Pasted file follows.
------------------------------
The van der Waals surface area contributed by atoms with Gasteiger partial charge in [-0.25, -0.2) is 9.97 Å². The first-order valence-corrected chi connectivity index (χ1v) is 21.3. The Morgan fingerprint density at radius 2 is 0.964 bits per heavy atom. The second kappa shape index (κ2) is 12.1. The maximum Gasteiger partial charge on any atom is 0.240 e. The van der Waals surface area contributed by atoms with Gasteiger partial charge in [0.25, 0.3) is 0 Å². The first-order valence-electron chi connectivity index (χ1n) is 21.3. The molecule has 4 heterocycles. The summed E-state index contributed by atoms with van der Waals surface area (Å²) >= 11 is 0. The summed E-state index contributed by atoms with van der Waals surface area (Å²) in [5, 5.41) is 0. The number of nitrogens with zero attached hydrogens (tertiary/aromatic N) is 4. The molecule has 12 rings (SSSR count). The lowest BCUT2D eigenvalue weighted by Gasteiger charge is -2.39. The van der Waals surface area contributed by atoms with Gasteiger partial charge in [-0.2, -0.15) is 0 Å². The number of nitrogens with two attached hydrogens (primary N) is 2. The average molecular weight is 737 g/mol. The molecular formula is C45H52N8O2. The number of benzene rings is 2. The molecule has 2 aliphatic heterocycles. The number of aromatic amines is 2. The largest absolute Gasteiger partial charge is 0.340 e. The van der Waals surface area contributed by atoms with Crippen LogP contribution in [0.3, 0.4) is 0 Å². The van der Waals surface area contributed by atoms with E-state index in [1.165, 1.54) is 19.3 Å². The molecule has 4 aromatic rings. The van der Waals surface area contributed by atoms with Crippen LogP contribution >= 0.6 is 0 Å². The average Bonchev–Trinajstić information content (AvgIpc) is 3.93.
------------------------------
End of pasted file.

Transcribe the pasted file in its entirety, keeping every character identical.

The van der Waals surface area contributed by atoms with Gasteiger partial charge in [-0.25, -0.2) is 9.97 Å². The first-order valence-corrected chi connectivity index (χ1v) is 21.3. The Morgan fingerprint density at radius 2 is 0.964 bits per heavy atom. The second kappa shape index (κ2) is 12.1. The maximum Gasteiger partial charge on any atom is 0.240 e. The van der Waals surface area contributed by atoms with Gasteiger partial charge in [0.25, 0.3) is 0 Å². The first-order valence-electron chi connectivity index (χ1n) is 21.3. The molecule has 4 heterocycles. The summed E-state index contributed by atoms with van der Waals surface area (Å²) >= 11 is 0. The summed E-state index contributed by atoms with van der Waals surface area (Å²) in [5, 5.41) is 0. The number of nitrogens with zero attached hydrogens (tertiary/aromatic N) is 4. The molecule has 12 rings (SSSR count). The lowest BCUT2D eigenvalue weighted by Gasteiger charge is -2.39. The van der Waals surface area contributed by atoms with Gasteiger partial charge in [-0.2, -0.15) is 0 Å². The number of nitrogens with two attached hydrogens (primary N) is 2. The average molecular weight is 737 g/mol. The molecular formula is C45H52N8O2. The number of benzene rings is 2. The molecule has 2 aliphatic heterocycles. The number of aromatic amines is 2. The largest absolute Gasteiger partial charge is 0.340 e. The van der Waals surface area contributed by atoms with Crippen LogP contribution in [0.3, 0.4) is 0 Å². The van der Waals surface area contributed by atoms with E-state index in [1.165, 1.54) is 19.3 Å². The molecule has 4 aromatic rings. The van der Waals surface area contributed by atoms with Crippen LogP contribution >= 0.6 is 0 Å². The average Bonchev–Trinajstić information content (AvgIpc) is 3.93.